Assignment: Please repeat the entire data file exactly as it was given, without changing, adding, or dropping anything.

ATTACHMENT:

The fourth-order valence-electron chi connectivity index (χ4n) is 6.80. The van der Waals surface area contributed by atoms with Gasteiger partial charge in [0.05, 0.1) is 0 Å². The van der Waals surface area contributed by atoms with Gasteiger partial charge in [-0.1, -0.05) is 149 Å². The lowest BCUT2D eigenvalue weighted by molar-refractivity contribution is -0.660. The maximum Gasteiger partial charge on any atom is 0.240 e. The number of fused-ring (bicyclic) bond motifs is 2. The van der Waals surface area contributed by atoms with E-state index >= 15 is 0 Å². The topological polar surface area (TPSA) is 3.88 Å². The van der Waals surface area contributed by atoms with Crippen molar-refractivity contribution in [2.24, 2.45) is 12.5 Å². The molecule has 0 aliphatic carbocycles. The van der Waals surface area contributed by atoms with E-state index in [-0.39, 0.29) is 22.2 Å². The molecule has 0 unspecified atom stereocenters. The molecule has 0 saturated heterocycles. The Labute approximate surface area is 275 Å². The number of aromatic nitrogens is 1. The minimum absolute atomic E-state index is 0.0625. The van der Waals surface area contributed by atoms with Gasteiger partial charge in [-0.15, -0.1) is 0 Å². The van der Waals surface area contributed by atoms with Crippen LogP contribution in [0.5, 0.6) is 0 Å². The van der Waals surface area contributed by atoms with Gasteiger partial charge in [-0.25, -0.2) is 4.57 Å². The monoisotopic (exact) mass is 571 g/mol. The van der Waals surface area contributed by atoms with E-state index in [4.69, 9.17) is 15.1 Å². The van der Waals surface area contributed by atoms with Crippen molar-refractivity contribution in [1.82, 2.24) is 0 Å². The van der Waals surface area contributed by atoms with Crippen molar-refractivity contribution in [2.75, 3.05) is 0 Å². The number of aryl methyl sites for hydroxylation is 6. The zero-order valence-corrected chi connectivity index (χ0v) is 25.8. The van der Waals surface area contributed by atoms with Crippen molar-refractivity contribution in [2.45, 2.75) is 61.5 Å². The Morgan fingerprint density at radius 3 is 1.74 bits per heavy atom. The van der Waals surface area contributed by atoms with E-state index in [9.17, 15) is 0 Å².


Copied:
The fourth-order valence-electron chi connectivity index (χ4n) is 6.80. The van der Waals surface area contributed by atoms with Gasteiger partial charge in [0.05, 0.1) is 0 Å². The van der Waals surface area contributed by atoms with Gasteiger partial charge in [-0.1, -0.05) is 149 Å². The lowest BCUT2D eigenvalue weighted by molar-refractivity contribution is -0.660. The maximum Gasteiger partial charge on any atom is 0.240 e. The number of fused-ring (bicyclic) bond motifs is 2. The van der Waals surface area contributed by atoms with E-state index >= 15 is 0 Å². The topological polar surface area (TPSA) is 3.88 Å². The van der Waals surface area contributed by atoms with Crippen molar-refractivity contribution in [2.24, 2.45) is 12.5 Å². The molecule has 0 aliphatic carbocycles. The van der Waals surface area contributed by atoms with E-state index in [-0.39, 0.29) is 22.2 Å². The molecule has 0 unspecified atom stereocenters. The molecule has 0 saturated heterocycles. The Labute approximate surface area is 275 Å². The number of aromatic nitrogens is 1. The minimum absolute atomic E-state index is 0.0625. The van der Waals surface area contributed by atoms with Gasteiger partial charge in [-0.15, -0.1) is 0 Å². The van der Waals surface area contributed by atoms with Crippen LogP contribution in [0.5, 0.6) is 0 Å². The van der Waals surface area contributed by atoms with Gasteiger partial charge in [-0.25, -0.2) is 4.57 Å². The monoisotopic (exact) mass is 571 g/mol. The van der Waals surface area contributed by atoms with E-state index in [4.69, 9.17) is 15.1 Å². The van der Waals surface area contributed by atoms with Crippen molar-refractivity contribution in [1.82, 2.24) is 0 Å². The van der Waals surface area contributed by atoms with Crippen molar-refractivity contribution in [2.75, 3.05) is 0 Å². The number of aryl methyl sites for hydroxylation is 6. The zero-order valence-corrected chi connectivity index (χ0v) is 25.8. The van der Waals surface area contributed by atoms with Crippen molar-refractivity contribution in [2.45, 2.75) is 61.5 Å². The Morgan fingerprint density at radius 3 is 1.74 bits per heavy atom. The van der Waals surface area contributed by atoms with E-state index in [9.17, 15) is 0 Å².